Whilst Mayfair, Kensington & Co are unique and command daft prices (I know these places have gone mad and are falling....but we all know they will always be pricey).....30 minutes away from London Centre are definitely not unique. But they are daft pricey  

My brother was in North London (into Liverpool st in 30 mins) and it looks like any low end northern town. Launderette, betting shop, hardware shop, curry house, Tesco local, locals scraping to get by, charity shop and bank. Only main difference seemed to be there was more real crime and people in jobs might be paid a bit more for a ‘London allowance’.  So my brother sold his modest 3 bed semi for £600k, left work 10 years earlier and moved back North.

Mayfair v’s central Manchester/Leeds or Birmingham probably too different to try compare.

I know Burnley and North London are different but not sure NL is 10x better.

i think one post summarised the true position well. London vs North gap will close....but only because the falls in London will be more than the falls in. North. Not quite the same bullish message.😉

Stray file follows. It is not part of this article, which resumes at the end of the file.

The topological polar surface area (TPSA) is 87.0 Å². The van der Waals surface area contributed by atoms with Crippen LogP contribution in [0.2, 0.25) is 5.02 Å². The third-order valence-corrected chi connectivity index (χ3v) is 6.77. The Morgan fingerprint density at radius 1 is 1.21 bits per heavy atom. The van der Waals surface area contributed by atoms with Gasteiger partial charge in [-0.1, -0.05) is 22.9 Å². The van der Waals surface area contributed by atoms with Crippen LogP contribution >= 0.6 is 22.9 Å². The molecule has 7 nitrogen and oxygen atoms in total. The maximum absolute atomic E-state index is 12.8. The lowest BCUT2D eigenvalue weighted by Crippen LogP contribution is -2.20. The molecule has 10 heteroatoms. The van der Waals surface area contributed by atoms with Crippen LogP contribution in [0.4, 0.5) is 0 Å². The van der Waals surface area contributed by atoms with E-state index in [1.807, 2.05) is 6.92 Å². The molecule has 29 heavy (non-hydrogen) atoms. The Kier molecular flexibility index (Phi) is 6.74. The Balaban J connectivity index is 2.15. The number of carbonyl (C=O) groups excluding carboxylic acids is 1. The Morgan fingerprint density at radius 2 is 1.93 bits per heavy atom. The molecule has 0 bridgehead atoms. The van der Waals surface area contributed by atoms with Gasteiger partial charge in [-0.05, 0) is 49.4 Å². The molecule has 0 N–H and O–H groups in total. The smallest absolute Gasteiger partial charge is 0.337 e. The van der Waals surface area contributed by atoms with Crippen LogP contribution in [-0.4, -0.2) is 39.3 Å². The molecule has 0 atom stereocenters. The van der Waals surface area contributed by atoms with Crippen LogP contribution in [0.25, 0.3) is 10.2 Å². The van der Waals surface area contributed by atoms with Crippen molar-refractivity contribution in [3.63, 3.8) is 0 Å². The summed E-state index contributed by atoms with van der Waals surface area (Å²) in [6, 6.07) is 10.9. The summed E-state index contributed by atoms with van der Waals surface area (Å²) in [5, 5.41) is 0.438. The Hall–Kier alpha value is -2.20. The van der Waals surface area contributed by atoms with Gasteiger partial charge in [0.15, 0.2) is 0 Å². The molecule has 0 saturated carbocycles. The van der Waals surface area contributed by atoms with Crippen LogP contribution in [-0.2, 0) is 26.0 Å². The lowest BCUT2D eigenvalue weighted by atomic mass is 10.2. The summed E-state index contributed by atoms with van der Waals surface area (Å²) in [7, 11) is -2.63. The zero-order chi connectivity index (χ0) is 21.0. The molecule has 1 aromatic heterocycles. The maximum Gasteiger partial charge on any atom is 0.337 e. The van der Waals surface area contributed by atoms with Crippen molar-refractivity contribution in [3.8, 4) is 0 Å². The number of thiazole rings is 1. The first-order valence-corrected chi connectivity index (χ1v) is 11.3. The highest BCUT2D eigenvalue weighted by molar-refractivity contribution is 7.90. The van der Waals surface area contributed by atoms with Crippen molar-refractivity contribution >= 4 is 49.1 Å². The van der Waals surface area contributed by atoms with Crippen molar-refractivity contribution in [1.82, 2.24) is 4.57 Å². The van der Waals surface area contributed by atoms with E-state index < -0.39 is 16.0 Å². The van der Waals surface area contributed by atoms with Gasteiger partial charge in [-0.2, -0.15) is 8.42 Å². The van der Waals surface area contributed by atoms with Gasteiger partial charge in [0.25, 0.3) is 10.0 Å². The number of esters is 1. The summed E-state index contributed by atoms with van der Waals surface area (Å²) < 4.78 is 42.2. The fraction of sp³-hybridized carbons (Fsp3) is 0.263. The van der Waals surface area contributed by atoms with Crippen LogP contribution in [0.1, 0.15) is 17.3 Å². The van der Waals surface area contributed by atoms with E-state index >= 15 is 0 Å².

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Although manchester is the city with second largest economy, it is still dwarfed by london. What manchester council is good at is attracting public investment, that led to expansion of their universities( largest student population in europe) BBC in Salford, commonwealth games leading to rich arabs buying man city, and the growth in public sector jobs under new labour. However, the money from well paid jobs doesnt run deep, manchester is also the 4th most deprived area in the uk. In my opinion it is very much a rent seeking economy, lacking creative or entrepreneurial dynamism (except asians in the retail sector)  compared to London or other world cities,  so you are unlikely to bump into somebody launching their own tech company or the like.

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35 minutes ago, nothernsoul said:

Although manchester is the city with second largest economy, it is still dwarfed by london. What manchester council is good at is attracting public investment, that led to expansion of their universities( largest student population in europe) BBC in Salford, commonwealth games leading to rich arabs buying man city, and the growth in public sector jobs under new labour. However, the money from well paid jobs doesnt run deep, manchester is also the 4th most deprived area in the uk. In my opinion it is very much a rent seeking economy, lacking creative or entrepreneurial dynamism (except asians in the retail sector)  compared to London or other world cities,  so you are unlikely to bump into somebody launching their own tech company or the like.

I agree there is no competition between which is best between London v’s northern cities. And someone launching their tech company will be drawn to world cities.